Ipsen announces withdrawal of palovarotene NDA, confirming intention to re-submit following additional data analyses
- This follows ongoing dialogue with the U.S. FDA regarding the palovarotene NDA review, initiated in May 2021
Paris (France), Friday 13 August, 2021 – Ipsen (Euronext: IPN; ADR: IPSEY) today announced, following very recent discussions with the U.S. Food and Drug Administration (FDA), withdrawal of the New Drug Application (NDA) for palovarotene. This follows ongoing dialogue with the FDA following the acceptance of the NDA for Priority Review which was announced on 28 May 2021. During the review and ongoing dialogue between Ipsen and the FDA, it was recognized that additional analyses and evaluation of data collected from Ipsen’s Phase III MOVE and FOP program would be required to progress and complete the review process. It was agreed between Ipsen and the FDA that it would not be possible to complete this within the current NDA review cycle. As a result, Ipsen has therefore confirmed their withdrawal of the NDA for palovarotene. After recent discussion with FDA, Ipsen plans to resubmit to the FDA upon completion of the additional data analyses.
Dr. Howard Mayer, Executive Vice President and Head of Research and Development, Ipsen, said “We remain committed to the FOP community through our clinical programs for Ipsen’s two investigational therapies palovarotene and IPN60130. We recognize the urgency from this community to bring a much-needed treatment option to people living with FOP around the world. Unfortunately, as there is no regulatory mechanism to “pause” the current ongoing review process, we have taken the decision to withdraw the NDA for palovarotene to undertake the additional analyses and evaluation needed, with plans to resubmit the data for palovarotene as soon as possible.”
Palovarotene is an oral, investigational, selective RARγ agonist for the prevention of heterotropic ossification (new bone formation) as a potential treatment for people living with fibrodysplasia ossificans progressiva (FOP). The target regulatory action date assigned by the FDA under a Priority Review status for palovarotene was 30 November 2021.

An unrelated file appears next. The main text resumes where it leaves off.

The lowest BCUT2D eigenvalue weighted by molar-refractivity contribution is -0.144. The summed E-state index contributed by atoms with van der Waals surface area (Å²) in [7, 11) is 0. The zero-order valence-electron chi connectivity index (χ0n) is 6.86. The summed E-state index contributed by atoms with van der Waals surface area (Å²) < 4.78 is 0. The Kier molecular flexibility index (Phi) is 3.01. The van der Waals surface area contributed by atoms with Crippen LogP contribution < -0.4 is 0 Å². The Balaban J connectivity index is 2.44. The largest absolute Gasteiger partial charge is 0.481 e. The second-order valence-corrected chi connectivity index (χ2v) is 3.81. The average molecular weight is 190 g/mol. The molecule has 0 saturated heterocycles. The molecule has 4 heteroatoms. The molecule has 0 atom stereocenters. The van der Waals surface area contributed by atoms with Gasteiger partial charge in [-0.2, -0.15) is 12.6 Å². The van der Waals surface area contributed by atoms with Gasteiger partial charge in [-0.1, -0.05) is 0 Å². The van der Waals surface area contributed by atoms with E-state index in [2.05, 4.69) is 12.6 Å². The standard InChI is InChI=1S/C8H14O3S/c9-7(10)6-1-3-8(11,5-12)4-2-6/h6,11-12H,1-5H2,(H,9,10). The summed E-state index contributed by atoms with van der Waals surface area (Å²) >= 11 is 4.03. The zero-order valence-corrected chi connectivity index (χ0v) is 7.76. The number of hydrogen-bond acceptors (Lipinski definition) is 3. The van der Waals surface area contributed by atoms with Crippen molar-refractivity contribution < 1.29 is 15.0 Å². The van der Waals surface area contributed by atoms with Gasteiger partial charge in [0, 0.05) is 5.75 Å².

FOP is an ultra-rare genetic disorder with an estimated prevalence of 1.36 per million individuals globally; however, the number of confirmed cases varies by country.1,2 It is characterized by new bone formation outside of the normal skeletal system, like in soft connective tissues, a process known as heterotopic ossification (HO),3 which can be preceded by painful soft-tissue swelling or “flare-ups”.2 Flare-up episodes are common and are a substantial contributor to the formation of new HO, however HO can form in the absence of a flare-up. HO, once formed, is irreversible and leads to loss of mobility and shortened life expectancy.3
About the palovarotene FOP clinical program
The Phase III MOVE (NCT03312634) trial is an ongoing open-label, single-arm trial evaluating the efficacy and safety of a chronic/flare-up dosing regimen of palovarotene, which comprises a 5mg daily dose that is increased at the start of a flare-up to 20mg for four weeks, followed by 10mg for eight weeks. At the end of the flare-up dosing period, the dose returns to the chronic 5mg daily dose. All dosing is weight-adjusted in skeletally immature participants (those under the age of 18 years with less than 90% skeletal maturity on hand/wrist x-rays performed at screening). The trial is being conducted in Argentina, Australia, Brazil, Canada, France, Italy, Japan, Spain, Sweden, the United Kingdom, and the United States.4 There are two ongoing Phase II (PVO-1A-202 [NCT02279095] and PVO-1A-204 [NCT02979769]) extension trials: 1) Study 202, an open-label extension of Study 201, the initial Phase II randomized, double-blind, multi-center trial; and 2) Study 204, an open-label trial to evaluate the safety and efficacy of different palovarotene dosing regimens in patients with FOP in France.